“The e-AWB feature – a recommendation from Qatar Airways Cargo – has helped the user process AWB and HAWB information together with the booking…. Features like these and others like wallet pay, and book now & pay later models will enhance the overall customer experience and help expand coverage to more commodities and products like pharma and express by easing the international invoicing and settlement process.
Much like the intuitiveness of scrolling on an iPhone screen felt refreshingly natural in 2007, the naturalness of booking air cargo online in today’s digital era is undeniable. Speaking shortly after their launch on WebCargo, Guillaume Halleux, Chief Cargo Officer at Qatar Airways Cargo, who is also on Freightos’ board of directors, spoke of the surprisingly swift adoption of their digital platform in an interview:
“We were absolutely pleasantly surprised with the speed of adoption of our customers… In some places today, more than a third of our bookings come from that channel, generating better internal efficiencies, benefit for Qatar Airways, and obviously helping customers book their cargo faster.”
The gradual evolution
This doesn’t happen overnight. The first iPhone in 2007 didn’t even have 3G, which came along one year later. The high-resolution Retina screen that iPhones now boast only came along a few years later, as did Face ID. A purple iPhone (super important!) was only introduced in 2019, while the large resolution iPhone Max came even later.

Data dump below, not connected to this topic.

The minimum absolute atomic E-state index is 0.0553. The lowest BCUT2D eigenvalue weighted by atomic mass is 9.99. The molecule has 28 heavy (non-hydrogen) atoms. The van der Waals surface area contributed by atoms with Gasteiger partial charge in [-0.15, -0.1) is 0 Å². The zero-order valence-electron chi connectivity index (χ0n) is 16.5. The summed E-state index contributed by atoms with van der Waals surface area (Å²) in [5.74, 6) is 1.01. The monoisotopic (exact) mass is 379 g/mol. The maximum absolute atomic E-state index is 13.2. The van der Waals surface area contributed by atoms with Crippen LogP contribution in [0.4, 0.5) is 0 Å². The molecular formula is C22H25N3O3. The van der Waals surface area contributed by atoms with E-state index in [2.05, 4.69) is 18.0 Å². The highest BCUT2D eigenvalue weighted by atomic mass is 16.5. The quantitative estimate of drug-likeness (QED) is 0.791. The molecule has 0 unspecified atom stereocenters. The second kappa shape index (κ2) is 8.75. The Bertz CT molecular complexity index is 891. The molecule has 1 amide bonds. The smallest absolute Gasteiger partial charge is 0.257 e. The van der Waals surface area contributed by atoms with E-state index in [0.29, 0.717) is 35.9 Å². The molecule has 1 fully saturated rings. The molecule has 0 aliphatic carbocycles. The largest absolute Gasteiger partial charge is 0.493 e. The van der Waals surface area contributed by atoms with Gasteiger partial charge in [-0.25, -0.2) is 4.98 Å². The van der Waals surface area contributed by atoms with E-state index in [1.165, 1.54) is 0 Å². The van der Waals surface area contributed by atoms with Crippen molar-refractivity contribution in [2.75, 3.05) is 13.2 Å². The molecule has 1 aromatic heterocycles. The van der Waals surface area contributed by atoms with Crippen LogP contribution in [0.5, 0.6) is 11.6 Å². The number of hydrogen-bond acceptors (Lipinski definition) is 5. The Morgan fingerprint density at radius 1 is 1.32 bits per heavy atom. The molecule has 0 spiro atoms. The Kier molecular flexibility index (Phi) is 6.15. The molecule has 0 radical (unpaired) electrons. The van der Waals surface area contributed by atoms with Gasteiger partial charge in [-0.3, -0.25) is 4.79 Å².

Similarly, airline eBooking may have started with a core of WebCargo’s air cargo rate management but it has since evolved far beyond. eBooking with WebCargo Sky was the the most important innovation, akin to the release of the underlying iPhone, but it has since been built upon dramatically:
- eBookings have expanded to contract rates, additional services and even dynamic pricing
- Value added services on top of those eBookings grew to include basics, like integrated tracking, as well as innovations that make customers’ lives that much easier, such as eAWBs, allotments and ULD booking.
- Finally, eBookings took an accelerated approach to distribution offering a broader scope of service to more forwarders with integrated payments as well as integrations into leading Transportation Management Systems.
Much like the iPhone (and maybe it’s more recent younger sibling, the Vision Pro), digitization is an unlock that creates opportunities but that path is still stretching ahead.
Air cargo feels like anything but the iPhone (despite being responsible for actually delivering the iPhones). Steve Jobs understood that an intuitive, seamless user experience is key to customer satisfaction and from the facts on the ground, it’s clear that Qatar Airways is striving to make cargo booking as simple as booking a passenger flight online.
This is more than an improvement in processes – it’s a reimagining of the air cargo industry’s customer experience.